*I write music and play the drums

*Hacky sack

*I’m good at making people laugh

*playing baseball

*playing softball


*I can sing and play guitar while riding my bike [DAMN!]

*I ride BMX, and last year raced in a few pro competitions

*I’m easy to talk to and “read” people pretty easily


*I play football and sing — I have sung the national anthem for the Bulls, White Sox, and Cubs.

*I can usually make boring things fun

*piano, singing, dancing, art, acting, soccer, trombone, guitar, diving

*horseback riding

*running (mr)

*I’m a people person

*Reading (mr)

*I can cradle a lacrosse stick in one hand

Who contributes to AD-HD? SPONGE BOB SQUARE PANTS!

September 11, 2011



A study comparing young kids’ mental functions after watching part of an episode of “Sponge Bob Square Pants” (compared to another animated show, or to drawing) shows that kids watching the cartoon sponge have measurable decreases in their mental functions.

No word on whether there are similar effects watching “Barney”, which I have long suspected just liquifies the brain leaving the viewer a quivering wasted piece of jelly.

Annual Student Poll: Favorite Books and Movies

September 11, 2011

I ask these two questions because I think it can be very telling about someone.  Historically, a vast majority of films that students respond with are very, very recent (as in, usually came out that summer).  Rarely, a student will name a film that is much older than a year, and except for something like “The Wizard of Oz”, a classic film is rarely offered at all.  Mentioning an older film sometimes shows a willingness to try new things and experiences, since most younger kids tend t be repulsed by older films, and sometimes that they have ahad success taking advice from older people.  Historically (sadly) a vast majority of students cannot name a favorite book, and a vast majority that do name a book, name one that they had to read for class.  Naming a book that is not one they read for class can indicate a greater willingness to read on their own, and that generally means they are at least good at reading.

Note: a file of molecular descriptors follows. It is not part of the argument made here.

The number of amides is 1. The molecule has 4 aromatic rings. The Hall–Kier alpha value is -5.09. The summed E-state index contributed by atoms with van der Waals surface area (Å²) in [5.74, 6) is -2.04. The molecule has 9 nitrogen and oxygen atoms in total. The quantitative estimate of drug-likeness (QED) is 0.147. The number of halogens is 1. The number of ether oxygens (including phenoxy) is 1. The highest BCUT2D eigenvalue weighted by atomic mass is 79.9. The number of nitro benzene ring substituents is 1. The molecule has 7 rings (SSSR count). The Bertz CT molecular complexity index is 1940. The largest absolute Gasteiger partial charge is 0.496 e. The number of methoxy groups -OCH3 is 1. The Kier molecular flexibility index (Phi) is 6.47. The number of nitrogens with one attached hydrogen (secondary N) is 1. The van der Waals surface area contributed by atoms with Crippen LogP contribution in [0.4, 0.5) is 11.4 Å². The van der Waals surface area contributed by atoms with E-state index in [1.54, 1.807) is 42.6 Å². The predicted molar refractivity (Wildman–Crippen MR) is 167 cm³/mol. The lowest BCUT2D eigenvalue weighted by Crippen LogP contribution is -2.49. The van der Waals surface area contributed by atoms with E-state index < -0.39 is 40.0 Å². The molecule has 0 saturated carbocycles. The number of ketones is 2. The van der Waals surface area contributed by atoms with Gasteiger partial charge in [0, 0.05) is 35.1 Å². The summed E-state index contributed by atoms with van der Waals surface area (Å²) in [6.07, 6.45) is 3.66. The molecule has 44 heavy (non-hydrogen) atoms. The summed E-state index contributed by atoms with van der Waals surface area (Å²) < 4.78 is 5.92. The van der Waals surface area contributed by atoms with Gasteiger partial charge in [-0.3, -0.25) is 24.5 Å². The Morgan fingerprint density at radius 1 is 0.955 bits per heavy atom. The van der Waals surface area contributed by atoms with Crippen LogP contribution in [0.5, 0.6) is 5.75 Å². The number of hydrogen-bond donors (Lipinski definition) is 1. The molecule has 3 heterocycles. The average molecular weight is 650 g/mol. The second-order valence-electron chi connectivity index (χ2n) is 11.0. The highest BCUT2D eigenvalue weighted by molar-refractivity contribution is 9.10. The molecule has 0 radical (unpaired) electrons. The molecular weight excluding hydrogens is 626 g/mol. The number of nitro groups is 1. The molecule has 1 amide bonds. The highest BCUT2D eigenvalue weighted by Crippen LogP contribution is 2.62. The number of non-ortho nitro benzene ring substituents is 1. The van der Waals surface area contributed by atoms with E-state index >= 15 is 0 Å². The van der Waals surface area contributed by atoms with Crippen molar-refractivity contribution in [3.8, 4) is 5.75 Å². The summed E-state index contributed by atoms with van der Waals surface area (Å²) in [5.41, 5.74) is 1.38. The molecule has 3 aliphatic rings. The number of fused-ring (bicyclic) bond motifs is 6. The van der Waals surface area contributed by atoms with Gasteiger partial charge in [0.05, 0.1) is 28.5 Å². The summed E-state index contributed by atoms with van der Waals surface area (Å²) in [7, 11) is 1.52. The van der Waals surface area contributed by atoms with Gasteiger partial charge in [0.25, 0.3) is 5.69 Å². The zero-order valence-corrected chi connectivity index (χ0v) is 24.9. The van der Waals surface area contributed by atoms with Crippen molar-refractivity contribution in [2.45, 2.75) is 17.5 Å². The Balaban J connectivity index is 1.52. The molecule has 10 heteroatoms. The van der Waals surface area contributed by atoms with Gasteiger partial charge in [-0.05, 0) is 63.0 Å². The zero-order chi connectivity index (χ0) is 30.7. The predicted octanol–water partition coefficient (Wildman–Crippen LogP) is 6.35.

Here’s the good news:  after years of very close to 50% of my students being unable to list a favorite book, or saying “I don’t read”, or something like that, a vast majority of students listed something.  Books read for class were still a majority, but there were plenty of others.  I also noted that this is likely a record year for science fiction showing up in the field of selections.

(mr) = multiple responses;  you will note there aren’t many of these.



*Give a Boy a Gun (mr)

*The Hunger Games (mr)

*Percy Jackson & the Olympians series

*I love books! It’s like asking me which is my favorite eye, but one of them would be Beastly.

*The Absolutely True Diary of a Part-Time Indian

*Catching Fire

*Mice of Men (I think he meant Of Mice and Men)

*Harry Potter because it is interesting to read, learn new things from it. (sigh)   (mr)

*Acheron (Sherilin Kenyou) Book that made me cry, laugh, and want to just give someone a hug.

*The Death and Life of Charlie St. Cloud

*any history books

*one flew over the cuckoos nest, he is a criminal and everyone thinks hes crazy snd he is a bad influence for the people in the hospital.

*Chasing Brooklyn

*Too many to pick from, I love to read!

*Life As We Knew It

*Ship Breaker

*Before I Fall

*Blue is for Magic (series)

*Twilight (series)  — I bet you were wondering when that one was coming up!